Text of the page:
"They are not Catholic," says Mgr Lewis, bishop of Jaipur, but "poor Tribal Pentecostals who are economically depend on the majority community for employment".
Meherat (AsiaNews) The Vishwa Hindu Parishad (VHP) or World Hindu Council, a Hindu nationalist paramilitary organization, reconverted back to Hinduism some 500 people in Meherat, a community in the Indian state of Rajasthan. The ceremony took place last week when VHP activists visited area villages and placed a Hindu idol at the newly-constructed Baba Ramdev Temple and a yajna, a traditional service of acceptance into Hinduism, was performed.
Until now the local community was included a variety of Christians, Muslims and Hindus. During the "visit" by VHP activists even the "non reconverted" were convinced to return to the Hindu fold.
"First of all," Mgr Oswald Lewis, bishop of Jaipur, (Rajasthan's capital) told AsiaNews, "it must be said that the reconverted are not Catholic. They are Tribals belonging to a Pentecostal sect, who are extremely poor and defenceless and economically depend on the majority community for employment".
"Even though the state government wants to implement a bill against re-conversion, rightwing Hindu nationalists effectively do as they please without any control. The whole of Christianity is under the thumb of these people who, with the tacit consent of the government, continue such [re-conversion] drives."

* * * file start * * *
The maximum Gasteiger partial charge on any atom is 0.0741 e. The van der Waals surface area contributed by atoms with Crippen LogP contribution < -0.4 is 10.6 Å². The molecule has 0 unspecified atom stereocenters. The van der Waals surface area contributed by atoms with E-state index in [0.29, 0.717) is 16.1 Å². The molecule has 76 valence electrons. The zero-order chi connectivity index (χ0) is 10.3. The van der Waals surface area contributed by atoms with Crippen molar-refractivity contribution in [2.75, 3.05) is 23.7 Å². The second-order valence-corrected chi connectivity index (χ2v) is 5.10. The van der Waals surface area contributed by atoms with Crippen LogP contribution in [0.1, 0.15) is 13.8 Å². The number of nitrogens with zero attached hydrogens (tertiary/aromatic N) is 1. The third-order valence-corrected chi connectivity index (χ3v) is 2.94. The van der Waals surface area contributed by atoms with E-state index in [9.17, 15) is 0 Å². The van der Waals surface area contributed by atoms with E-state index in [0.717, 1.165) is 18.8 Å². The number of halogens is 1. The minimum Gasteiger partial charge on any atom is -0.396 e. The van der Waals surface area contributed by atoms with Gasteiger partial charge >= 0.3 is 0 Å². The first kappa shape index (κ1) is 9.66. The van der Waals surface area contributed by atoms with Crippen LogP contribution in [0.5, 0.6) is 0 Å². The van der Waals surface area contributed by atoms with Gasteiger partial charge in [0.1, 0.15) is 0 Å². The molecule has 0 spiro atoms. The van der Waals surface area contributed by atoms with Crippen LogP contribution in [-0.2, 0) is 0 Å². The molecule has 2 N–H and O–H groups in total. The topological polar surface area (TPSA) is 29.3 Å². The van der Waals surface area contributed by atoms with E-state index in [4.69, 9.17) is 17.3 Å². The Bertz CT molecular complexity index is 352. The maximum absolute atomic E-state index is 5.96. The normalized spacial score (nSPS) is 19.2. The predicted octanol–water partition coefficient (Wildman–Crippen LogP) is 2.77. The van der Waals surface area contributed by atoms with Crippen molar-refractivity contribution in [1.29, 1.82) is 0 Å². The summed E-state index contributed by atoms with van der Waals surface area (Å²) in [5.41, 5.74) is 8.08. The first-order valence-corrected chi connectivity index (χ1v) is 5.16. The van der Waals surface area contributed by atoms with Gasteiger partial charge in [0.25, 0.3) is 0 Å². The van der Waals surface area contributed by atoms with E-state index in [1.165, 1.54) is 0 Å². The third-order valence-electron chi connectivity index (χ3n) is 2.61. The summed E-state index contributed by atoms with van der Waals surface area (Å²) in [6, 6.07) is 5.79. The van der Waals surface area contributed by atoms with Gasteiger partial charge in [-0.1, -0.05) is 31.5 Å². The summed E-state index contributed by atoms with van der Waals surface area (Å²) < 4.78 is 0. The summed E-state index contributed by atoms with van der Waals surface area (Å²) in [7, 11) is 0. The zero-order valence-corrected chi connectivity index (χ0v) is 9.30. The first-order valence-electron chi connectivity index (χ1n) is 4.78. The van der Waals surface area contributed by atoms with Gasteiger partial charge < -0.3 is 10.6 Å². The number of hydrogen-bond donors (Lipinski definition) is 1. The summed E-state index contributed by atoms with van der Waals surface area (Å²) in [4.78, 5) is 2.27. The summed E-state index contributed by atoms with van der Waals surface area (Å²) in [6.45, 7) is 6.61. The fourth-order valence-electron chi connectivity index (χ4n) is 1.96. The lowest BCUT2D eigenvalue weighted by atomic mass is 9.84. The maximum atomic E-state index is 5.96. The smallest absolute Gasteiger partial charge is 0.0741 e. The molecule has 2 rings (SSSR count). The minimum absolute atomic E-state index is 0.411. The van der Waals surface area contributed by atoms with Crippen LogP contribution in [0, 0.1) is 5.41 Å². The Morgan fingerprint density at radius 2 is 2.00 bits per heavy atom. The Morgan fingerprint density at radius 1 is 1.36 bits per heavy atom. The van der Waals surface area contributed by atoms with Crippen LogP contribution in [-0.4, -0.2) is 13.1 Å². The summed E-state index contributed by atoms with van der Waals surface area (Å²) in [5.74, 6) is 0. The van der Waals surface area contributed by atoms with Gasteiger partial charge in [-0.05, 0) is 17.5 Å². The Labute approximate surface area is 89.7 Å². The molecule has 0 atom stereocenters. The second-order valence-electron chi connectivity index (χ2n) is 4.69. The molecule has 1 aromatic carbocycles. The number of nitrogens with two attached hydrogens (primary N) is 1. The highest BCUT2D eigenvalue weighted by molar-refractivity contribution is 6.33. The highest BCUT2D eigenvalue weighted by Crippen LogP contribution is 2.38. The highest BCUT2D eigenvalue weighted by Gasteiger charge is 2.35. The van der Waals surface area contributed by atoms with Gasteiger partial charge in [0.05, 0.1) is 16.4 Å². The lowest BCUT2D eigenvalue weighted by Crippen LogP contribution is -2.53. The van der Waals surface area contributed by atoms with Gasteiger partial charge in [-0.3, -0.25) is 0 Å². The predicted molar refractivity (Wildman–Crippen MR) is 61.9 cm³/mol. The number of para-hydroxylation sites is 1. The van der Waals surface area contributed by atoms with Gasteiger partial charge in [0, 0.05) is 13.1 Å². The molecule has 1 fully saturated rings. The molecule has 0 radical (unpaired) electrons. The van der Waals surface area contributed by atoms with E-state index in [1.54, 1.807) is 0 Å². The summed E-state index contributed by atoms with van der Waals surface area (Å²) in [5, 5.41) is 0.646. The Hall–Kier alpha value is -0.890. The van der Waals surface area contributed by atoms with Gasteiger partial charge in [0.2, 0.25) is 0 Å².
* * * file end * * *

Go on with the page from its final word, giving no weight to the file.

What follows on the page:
Under anti-re-conversion legislation, people may switch religion if they provide a series of documents, including affidavits, to back their intention to change religious status.
Bishop Lewis said that in light of what was happening the Catholic Church was going to organise a 'Protest for Peace' against what it considers the state government's failure to enforce the law when it applies to re-conversions to Hinduism.
"We must make people aware of what is going on," he said. "All Christian denominations will take part [in the event], but we want it not only to be a protest but also a day of prayer for the whole state".
"The Church and Christians are very often victims of this type of attack. And although we forgive our aggressors and look beyond [what they do], this does not mean that we cannot put things in the right perspective. It is in this sense that we are organising the protest."